campbells nightmare
Talk about nightmare fuel…

The Findlay Market was cool, though with it being the off season it was just a fraction of how awesome it undoubtedly is in the spring and summer. That being said, we have farmer’s markets here in Salem, and Portland has a huge one. And Pike’s is only four hours away in Seattle.

And ultimately, that’s what it kept coming down to. Yeah, Cincinnati has cool stuff, but not anything that can’t be equalled by the Pacific Northwest.  So, when the cities are neck and neck, what breaks the tie?


Now, PNW folks are notorious for being ridiculously, obnoxiously, frustratingly nice. They will stop six lanes of traffic to let you jaywalk. They will stop an entire interstate to save a lost dog. “Please” and “Thank You” have nearly lost all meaning because we all say them so automatically that half the time I can’t remember if I even said it. Sort of like flushing the toilet or locking the door, but for politeness.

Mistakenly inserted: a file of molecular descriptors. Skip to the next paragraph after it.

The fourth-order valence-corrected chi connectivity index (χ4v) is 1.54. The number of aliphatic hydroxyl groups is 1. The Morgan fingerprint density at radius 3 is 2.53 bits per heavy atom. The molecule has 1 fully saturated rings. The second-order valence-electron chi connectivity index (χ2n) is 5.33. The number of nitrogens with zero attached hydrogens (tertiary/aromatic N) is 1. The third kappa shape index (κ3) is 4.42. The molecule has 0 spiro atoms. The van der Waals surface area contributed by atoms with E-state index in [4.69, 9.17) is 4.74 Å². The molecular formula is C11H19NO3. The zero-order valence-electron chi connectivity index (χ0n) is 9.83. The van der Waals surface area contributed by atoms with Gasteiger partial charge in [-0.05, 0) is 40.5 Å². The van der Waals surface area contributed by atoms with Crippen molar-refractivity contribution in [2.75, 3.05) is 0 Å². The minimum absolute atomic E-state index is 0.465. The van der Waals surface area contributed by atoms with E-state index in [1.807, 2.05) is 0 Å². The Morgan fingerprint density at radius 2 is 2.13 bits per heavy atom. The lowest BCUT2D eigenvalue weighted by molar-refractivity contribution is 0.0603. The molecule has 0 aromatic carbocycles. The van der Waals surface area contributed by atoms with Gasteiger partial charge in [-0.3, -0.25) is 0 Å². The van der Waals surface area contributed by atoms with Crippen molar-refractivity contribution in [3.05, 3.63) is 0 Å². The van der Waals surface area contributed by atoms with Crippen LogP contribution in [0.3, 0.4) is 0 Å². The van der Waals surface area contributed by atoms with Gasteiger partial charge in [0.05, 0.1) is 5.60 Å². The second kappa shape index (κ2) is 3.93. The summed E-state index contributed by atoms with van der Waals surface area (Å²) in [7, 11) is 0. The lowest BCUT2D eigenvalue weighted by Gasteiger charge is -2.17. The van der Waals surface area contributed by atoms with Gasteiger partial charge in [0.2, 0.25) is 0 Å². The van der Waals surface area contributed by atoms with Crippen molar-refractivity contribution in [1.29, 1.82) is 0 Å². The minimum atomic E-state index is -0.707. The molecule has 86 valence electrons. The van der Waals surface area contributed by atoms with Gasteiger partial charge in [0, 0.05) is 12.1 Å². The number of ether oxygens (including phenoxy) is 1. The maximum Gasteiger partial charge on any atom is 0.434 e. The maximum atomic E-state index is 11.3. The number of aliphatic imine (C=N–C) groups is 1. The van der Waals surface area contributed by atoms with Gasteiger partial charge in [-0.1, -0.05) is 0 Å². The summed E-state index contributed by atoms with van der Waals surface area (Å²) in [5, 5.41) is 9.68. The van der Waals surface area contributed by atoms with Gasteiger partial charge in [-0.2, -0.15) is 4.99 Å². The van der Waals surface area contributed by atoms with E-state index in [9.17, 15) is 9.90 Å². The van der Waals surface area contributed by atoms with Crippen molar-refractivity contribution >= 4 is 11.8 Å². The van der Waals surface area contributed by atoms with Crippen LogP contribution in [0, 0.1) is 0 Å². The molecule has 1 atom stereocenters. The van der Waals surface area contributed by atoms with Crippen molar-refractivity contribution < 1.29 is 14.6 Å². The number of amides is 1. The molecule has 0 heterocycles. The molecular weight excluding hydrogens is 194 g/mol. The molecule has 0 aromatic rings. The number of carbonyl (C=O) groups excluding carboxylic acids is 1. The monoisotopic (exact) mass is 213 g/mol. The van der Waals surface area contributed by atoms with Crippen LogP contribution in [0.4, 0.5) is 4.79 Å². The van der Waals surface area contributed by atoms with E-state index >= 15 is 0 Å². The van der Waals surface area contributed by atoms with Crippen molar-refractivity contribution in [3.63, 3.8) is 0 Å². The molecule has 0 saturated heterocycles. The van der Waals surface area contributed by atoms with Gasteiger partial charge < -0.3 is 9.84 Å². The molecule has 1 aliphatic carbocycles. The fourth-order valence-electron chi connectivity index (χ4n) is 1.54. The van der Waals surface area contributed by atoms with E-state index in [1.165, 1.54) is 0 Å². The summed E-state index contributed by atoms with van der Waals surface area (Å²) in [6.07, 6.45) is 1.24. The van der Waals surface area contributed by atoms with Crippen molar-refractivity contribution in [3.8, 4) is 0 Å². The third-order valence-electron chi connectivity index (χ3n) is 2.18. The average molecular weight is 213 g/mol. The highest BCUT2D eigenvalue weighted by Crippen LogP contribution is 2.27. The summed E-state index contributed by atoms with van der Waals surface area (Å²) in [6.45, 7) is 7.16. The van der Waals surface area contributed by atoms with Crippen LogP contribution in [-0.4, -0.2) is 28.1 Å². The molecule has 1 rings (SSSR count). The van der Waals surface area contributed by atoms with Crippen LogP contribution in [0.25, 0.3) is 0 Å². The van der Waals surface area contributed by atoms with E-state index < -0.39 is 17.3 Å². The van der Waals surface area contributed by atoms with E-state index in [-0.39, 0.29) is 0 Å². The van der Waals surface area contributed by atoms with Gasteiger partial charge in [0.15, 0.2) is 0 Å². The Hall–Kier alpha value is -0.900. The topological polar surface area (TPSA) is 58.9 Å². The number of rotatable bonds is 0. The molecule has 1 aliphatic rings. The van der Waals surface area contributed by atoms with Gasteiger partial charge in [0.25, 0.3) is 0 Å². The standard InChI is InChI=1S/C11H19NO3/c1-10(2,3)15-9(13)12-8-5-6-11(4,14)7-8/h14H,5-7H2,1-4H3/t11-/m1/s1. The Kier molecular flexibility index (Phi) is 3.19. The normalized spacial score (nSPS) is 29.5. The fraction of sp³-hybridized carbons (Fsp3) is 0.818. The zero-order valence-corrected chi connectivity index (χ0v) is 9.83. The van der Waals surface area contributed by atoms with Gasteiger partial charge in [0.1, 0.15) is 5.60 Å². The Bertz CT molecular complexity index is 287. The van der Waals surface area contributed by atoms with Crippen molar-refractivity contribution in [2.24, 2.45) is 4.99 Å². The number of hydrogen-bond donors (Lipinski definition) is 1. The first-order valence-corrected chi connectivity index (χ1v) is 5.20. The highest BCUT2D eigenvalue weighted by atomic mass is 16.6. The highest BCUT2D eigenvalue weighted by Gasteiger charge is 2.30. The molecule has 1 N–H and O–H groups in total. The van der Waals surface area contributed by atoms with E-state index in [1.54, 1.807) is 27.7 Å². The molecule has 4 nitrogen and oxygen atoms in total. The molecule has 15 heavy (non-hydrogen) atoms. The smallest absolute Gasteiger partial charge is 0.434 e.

I thought I was sick of it. I thought I was fed up with false kindness and the West Coast notion that customer service must infiltrate every aspect of your life. I thought I was done with it. And then I went to a bar in Cincinnati.

WTF is Burgoo and why was it so good?

Across the city, from restaurants to breweries to fast food chains to grocery stores, gruff and efficient is the rule. They don’t want to chit-chat, which I am fine with, but they also don’t want to smile or tell you to have a nice day or thank you for coming in. They do not want to acknowledge you beyond, “What do you want?” and “Do you want to start a tab?” or “Receipt?”

It shocked me. It disgruntled me. I felt immediately defensive and closed off. For the first time, I wasn’t so sure we’d be able to make friends in Cincinnati and I wasn’t sure that I would even want to. I already have great friends, and almost all of them live in Salem (Bolt, I’m looking at you, so hurry it up already and move back!).

Ultimately, nothing about Cincinnati made me want to dig up the roots we’ve grown here in Oregon and start all over again. Which we agreed on after only two days, which left us with another two days to explore and just enjoy the vacation!